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Kindergarten

Kindergarten Self-Portaits

   Kindergarten: Self- Portraits    This lesson functioned as an introduction to observational drawing and self portraits for kindergarteners. 

Kindergarten: Self- Portraits

This lesson functioned as an introduction to observational drawing and self portraits for kindergarteners. 

 I began by evaluating  prior knowledge  on the subject of an artist’s self-portrait, using inquiry based learning to  develop literacy skills for art.  Students discovered the meaning of vocabulary, such as self and portrait and similarity, by breaking down the words, and making connections to their own thoughts and ideas. I led students through the process of identifying and defining self-portrait, as well as discussing why this is a common subject for artists.

I began by evaluating prior knowledge on the subject of an artist’s self-portrait, using inquiry based learning to develop literacy skills for art. Students discovered the meaning of vocabulary, such as self and portrait and similarity, by breaking down the words, and making connections to their own thoughts and ideas. I led students through the process of identifying and defining self-portrait, as well as discussing why this is a common subject for artists.

 Students were asked to evaluate a range of self-portraits created by a diverse group of famous artists (such as Picasso, Frieda Kahlo, and Faith Ringgold), comparing the paintings to photographs of the artists. Students searched to identify features that were the same in both the artwork and the photograph. Students were able to  debunk their belief that art is only made through imagination, instead of observation .

Students were asked to evaluate a range of self-portraits created by a diverse group of famous artists (such as Picasso, Frieda Kahlo, and Faith Ringgold), comparing the paintings to photographs of the artists. Students searched to identify features that were the same in both the artwork and the photograph. Students were able to debunk their belief that art is only made through imagination, instead of observation.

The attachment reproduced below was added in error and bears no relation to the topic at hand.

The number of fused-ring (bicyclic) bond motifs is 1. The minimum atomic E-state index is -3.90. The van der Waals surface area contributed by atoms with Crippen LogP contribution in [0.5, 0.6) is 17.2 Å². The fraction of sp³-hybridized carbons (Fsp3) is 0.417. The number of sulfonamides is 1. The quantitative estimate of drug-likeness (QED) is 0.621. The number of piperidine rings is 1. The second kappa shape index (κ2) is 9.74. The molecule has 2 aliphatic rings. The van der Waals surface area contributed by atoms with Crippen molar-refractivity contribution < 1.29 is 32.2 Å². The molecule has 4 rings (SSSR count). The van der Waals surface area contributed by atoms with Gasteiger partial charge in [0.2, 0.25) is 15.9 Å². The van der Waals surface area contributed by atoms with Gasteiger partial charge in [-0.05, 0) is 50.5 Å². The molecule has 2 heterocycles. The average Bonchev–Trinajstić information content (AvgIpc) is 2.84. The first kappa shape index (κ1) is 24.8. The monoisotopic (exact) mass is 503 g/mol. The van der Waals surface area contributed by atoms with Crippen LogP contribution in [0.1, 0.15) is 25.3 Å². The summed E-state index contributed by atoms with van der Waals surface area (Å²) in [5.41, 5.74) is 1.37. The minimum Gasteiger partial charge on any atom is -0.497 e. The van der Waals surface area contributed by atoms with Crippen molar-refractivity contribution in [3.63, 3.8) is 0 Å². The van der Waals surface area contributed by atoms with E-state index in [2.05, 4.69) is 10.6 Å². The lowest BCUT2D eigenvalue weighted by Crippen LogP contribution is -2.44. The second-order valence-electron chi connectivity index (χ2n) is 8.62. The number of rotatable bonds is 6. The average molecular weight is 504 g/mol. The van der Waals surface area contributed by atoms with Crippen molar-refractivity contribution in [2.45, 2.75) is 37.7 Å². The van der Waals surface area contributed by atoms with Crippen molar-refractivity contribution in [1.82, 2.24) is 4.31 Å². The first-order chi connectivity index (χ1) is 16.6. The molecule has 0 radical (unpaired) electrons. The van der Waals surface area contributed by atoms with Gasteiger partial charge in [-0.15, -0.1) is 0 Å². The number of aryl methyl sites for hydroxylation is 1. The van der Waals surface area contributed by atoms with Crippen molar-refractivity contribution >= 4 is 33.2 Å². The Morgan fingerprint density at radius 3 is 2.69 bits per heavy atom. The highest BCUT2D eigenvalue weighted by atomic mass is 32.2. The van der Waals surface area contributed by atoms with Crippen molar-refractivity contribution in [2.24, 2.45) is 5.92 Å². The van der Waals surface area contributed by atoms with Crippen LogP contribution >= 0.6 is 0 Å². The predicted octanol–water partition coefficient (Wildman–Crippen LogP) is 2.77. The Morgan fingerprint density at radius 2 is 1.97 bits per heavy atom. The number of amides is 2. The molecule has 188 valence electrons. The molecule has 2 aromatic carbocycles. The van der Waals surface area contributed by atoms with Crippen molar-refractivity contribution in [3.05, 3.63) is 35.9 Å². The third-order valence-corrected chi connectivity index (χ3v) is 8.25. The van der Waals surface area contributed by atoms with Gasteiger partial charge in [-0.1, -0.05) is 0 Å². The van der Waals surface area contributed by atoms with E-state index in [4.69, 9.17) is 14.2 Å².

After a brief demonstration, students were given mirrors along with their drawing materials, and set to work. When a student asked how they should draw specific details, I instructed them to use their mirrors to inform their work. 

After a brief demonstration, students were given mirrors along with their drawing materials, and set to work. When a student asked how they should draw specific details, I instructed them to use their mirrors to inform their work. 

 As students completed the portraits, I had them add a personal detail about themselves to the background, giving students the opportunity to    construct their own narrative.   By including this narrative element, the artwork was more than a straightforward portrait drawing, but it became a tool for students to explore their own narratives.

As students completed the portraits, I had them add a personal detail about themselves to the background, giving students the opportunity to construct their own narrative.  By including this narrative element, the artwork was more than a straightforward portrait drawing, but it became a tool for students to explore their own narratives.

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